Should You Be Accepting Cryptocurrency?

Though perhaps not an immediate roadmap item for many merchant payment teams, cryptocurrency has continued to generate significant buzz as a payments disruptor to watch. While pundits gab about Bitcoin fluctuations, crypto ATMs, or the latest whims of crypto posterchild Elon Musk, it can be difficult to parse through the noise to determine which currencies are most mature and why, or which platforms carry practical applicability to those retailers working in physical goods.

As new currencies continue to emerge in the market, the questions that must always steer consumer engagement and technology roadmaps are: what is the impact on consumers who wish to transact for physical goods? What segment of the population are you missing if you don’t move to implement? And does this segment impact bottom line?

In this article, the CAPRAplus team will examine several cases of practical crypto applications in the marketplace, along with lessons learned to carry forward.

Real-world Implementations of Crypto

Though some of the most well-known crypto implementations may have acted under threat of obsolescence (see Radioshack, AMC), perhaps the most well-known implementation hails from long-time e-Commerce leader Overstock. As a major investor in blockchain technology, and as the current majority owner of trading platform tZero, Overstock was one of the first major retailers to accept a variety of cryptocurrencies, including Bitcoin, Dash, Ethereum, Litecoin, and more.

Though less zealous than Overstock about cryptocurrency’s theoretical applications, Sheetz announced that it would accept Bitcoin as a move to empower its consumers with expanded payment options. Through its relationship with the Flexa payments network, Sheetz has enabled its consumers to fuel their cars or make c-store purchases via a variety of digital currencies.

While big-name retailers such as Starbucks, Whole Foods, and Home Depot have all made moves into Bitcoin acceptance, the variety of responses to digital currency hype, along with the questions that this hype has raised, has led the industry to realize several beneficial learnings regarding the practical application of crypto.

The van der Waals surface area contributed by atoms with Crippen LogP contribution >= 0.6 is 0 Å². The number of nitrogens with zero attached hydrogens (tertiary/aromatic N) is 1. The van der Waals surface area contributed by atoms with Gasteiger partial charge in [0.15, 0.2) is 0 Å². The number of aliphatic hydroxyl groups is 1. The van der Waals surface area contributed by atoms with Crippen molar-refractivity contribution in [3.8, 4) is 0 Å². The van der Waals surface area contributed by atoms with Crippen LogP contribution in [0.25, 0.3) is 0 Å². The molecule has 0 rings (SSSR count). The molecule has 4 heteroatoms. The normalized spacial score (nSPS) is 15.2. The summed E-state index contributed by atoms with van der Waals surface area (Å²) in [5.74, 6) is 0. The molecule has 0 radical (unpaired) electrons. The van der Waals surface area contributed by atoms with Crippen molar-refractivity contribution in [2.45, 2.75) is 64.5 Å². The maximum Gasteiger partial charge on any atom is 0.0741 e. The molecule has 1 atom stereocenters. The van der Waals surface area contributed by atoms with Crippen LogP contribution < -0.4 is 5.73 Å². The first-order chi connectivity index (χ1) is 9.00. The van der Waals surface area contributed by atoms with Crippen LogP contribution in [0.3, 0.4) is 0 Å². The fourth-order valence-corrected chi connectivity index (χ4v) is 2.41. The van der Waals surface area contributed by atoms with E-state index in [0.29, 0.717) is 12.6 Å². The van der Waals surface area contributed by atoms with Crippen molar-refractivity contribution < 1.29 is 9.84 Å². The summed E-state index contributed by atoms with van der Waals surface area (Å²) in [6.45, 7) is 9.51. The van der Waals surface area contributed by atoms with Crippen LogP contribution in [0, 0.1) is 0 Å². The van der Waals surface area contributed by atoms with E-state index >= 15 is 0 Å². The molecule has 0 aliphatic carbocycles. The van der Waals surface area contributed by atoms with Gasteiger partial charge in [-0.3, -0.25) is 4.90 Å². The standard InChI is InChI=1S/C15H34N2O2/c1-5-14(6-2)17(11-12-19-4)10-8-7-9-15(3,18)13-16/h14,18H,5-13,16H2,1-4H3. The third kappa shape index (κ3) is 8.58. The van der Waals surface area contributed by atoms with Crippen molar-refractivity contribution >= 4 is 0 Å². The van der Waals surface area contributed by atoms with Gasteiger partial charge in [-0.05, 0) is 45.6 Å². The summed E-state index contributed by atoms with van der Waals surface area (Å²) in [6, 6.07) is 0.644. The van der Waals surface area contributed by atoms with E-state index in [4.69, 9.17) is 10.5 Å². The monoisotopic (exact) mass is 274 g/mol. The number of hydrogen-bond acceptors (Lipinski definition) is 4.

Applying Lessons Learned

Despite evolutions in the digital currency space, even those retailers who have adopted Bitcoin acceptance continue to buy and settle in the currency that they want to use (i.e., US dollars). This positioning of cryptocurrency inherently highlights the distinction between currencies and assets. Jim DuBoyce, Managing Director of W. Capra’s Payments Practice, chimes in: “While some may view cryptocurrency as an asset, the leveraging of crypto as a transactional currency doesn’t guarantee the merchant any funds. Following this logic, digital currency has effectively introduced a new age of dynamic currency conversion to early adopters in retail. In essence, crypto has a long way to go until it is truly transactional.”

For merchants considering implementing crypto acceptance, the above considerations should help to contextualize the challenges of implementation. “To successfully implement digital currency acceptance goes beyond considerations of how a merchant pilots, tests, or operationalizes a new payment method,” offers Clint Cady, partner at W. Capra. “When considering how to enable acceptance, merchants must factor virtual vs. face-to-face implementations, consumer experience expectations regarding processing time and communication of pricing, and how to account for the new overhead introduced.”

When a merchant successfully implements a means to process via blockchain, they unlock acceptance for numerous digital currencies. However, this acceptance poses a net-new consideration set to the consumer, as the average buyer likely isn’t close enough to the market value of a given currency to make real-time purchasing decisions in a retail environment. Mike Streams, another partner at W. Capra, elaborates: “For convenience and energy retailers, there’s an added layer of complexity to turn crypto on at the pump. As fuel prices fluctuate against the US dollar market value, it will become increasingly complicated for retailers to effectively keep pricing in place against the greater volatility of Bitcoin.”

While there are services available that can manage the risks and challenges of implementing cryptocurrency on a merchant’s behalf, the first step toward any implementation decisions will be to ensure that crypto acceptance will unlock incremental revenue. For further discussion on how to model the value of payment acceptance, or how to build an effective payment acceptance and implementation strategy, contact info@wcapra.com.

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